[0009] In another embodiment according to any of the previous embodiments, the valve is configured for manual actuation.

[00010] In another featured embodiment, a gas turbine engine includes a fan duct with an inner structure surrounding an engine core, a fan case surrounding a fan, and at least one latch, actuated by pressurized fluid, is configured to secure a first portion of the fan duct inner structure to one of a core engine fame and a second portion of the fan duct inner structure, or is configured to secure the second portion of the fan duct inner structure to one of the core engine frame and the first portion of the fan duct inner structure, whereby actuating the at least one latch provides for releasing the first and second portions of the fan duct inner structure from said first and second portions of the core engine frame or from one another.

[00011] In another embodiment according to any of the previous embodiments, the fan duct includes a door opening system, and the door opening system is actuated by the pressurized fluid, and the pressurized fluid is controlled by at least one valve.

[00012] In another embodiment according to any of the previous embodiments, the latch is mounted on the fan duct.

[00013] In another embodiment according to any of the previous embodiments, the latch is mounted on the core engine frame.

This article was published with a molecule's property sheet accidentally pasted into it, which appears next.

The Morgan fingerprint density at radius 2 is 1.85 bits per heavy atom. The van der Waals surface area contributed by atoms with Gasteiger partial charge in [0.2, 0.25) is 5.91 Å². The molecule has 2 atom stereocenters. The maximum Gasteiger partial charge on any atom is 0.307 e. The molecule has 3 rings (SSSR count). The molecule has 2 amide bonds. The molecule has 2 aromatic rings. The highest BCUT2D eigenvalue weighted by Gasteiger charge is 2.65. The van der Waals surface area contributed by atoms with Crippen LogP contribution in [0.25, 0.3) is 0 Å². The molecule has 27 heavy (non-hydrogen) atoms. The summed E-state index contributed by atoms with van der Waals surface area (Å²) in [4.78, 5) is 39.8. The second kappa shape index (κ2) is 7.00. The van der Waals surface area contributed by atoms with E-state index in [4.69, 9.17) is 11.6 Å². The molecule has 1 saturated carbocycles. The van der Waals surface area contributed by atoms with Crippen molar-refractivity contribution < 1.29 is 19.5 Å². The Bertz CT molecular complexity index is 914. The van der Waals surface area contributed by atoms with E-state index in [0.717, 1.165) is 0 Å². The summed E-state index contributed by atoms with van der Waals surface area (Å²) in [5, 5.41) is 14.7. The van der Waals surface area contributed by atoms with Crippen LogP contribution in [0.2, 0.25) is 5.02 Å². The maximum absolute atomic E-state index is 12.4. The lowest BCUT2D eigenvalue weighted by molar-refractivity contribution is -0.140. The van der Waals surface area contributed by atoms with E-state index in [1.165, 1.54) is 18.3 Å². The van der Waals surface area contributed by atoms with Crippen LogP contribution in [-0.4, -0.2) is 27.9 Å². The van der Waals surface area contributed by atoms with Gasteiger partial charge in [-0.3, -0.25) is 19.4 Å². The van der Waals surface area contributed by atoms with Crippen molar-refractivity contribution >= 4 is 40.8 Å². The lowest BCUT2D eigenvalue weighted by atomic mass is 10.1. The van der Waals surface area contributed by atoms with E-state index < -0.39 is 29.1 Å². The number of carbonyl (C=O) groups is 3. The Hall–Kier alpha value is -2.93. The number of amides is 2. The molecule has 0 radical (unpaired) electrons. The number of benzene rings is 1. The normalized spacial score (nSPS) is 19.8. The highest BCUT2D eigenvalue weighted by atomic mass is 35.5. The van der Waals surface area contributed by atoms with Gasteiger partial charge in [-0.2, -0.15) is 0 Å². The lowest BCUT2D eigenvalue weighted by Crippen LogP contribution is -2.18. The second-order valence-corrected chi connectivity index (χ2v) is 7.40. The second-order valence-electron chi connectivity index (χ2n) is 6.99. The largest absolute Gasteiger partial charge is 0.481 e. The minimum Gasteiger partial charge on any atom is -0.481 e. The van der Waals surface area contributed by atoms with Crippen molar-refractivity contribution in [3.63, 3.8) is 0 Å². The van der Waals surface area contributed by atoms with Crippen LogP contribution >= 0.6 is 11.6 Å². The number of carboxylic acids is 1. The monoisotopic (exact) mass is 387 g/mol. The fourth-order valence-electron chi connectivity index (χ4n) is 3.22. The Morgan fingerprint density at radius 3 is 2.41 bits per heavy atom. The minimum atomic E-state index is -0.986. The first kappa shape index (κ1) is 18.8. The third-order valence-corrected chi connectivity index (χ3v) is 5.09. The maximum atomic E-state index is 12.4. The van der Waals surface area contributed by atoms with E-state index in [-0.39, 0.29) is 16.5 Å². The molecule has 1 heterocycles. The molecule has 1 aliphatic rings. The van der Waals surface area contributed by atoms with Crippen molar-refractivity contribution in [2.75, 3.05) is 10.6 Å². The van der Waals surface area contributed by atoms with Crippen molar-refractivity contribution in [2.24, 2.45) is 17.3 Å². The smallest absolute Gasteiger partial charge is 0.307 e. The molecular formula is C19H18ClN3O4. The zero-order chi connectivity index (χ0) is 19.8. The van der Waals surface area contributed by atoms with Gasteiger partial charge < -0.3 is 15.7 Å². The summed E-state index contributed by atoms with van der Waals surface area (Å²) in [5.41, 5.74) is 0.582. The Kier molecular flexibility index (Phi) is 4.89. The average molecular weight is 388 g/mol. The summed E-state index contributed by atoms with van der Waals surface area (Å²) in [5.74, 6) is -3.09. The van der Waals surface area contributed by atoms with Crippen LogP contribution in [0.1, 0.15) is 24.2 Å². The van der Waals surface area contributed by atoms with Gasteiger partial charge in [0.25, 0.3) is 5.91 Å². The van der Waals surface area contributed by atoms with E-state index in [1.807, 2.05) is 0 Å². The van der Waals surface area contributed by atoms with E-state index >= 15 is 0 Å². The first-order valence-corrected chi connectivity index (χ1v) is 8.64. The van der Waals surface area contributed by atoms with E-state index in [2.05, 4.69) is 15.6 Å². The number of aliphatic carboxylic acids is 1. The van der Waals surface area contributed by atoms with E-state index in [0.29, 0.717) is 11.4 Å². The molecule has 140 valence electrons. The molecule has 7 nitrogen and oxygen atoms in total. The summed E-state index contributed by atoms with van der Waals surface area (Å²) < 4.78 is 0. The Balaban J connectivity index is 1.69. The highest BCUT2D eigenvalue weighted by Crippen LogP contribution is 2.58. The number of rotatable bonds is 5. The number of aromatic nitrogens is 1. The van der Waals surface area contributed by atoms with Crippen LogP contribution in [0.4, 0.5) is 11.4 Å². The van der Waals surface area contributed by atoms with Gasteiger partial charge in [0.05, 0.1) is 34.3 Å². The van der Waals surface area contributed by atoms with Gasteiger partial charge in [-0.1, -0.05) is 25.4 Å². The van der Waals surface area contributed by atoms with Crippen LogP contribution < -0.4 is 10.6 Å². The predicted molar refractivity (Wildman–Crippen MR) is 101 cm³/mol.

[00014] In another embodiment according to any of the previous embodiments, the gas turbine engine further includes a valve to control the flow of pressurized fluid to the latch.

[00015] In another embodiment according to any of the previous embodiments, the fan duct includes a mechanism to hold the fan duct in an open position.

[00016] In another embodiment according to any of the previous embodiments, the hold-open mechanism is a rod.

[00017] In another embodiment according to any of the previous embodiments, the gas turbine engine further includes a position sensor to sense the position of at least one latch.

[00018] In another embodiment according to any of the previous embodiments, the pressurized fluid is supplied by a pump via at least one conduit. [00019] In another embodiment according to any of the previous embodiments, the conduit includes a quick disconnect fitting.

[00020] In another embodiment according to any of the previous embodiments, the latch is configured to secure one of the first and second portions of the fan duct inner structure to the core engine frame.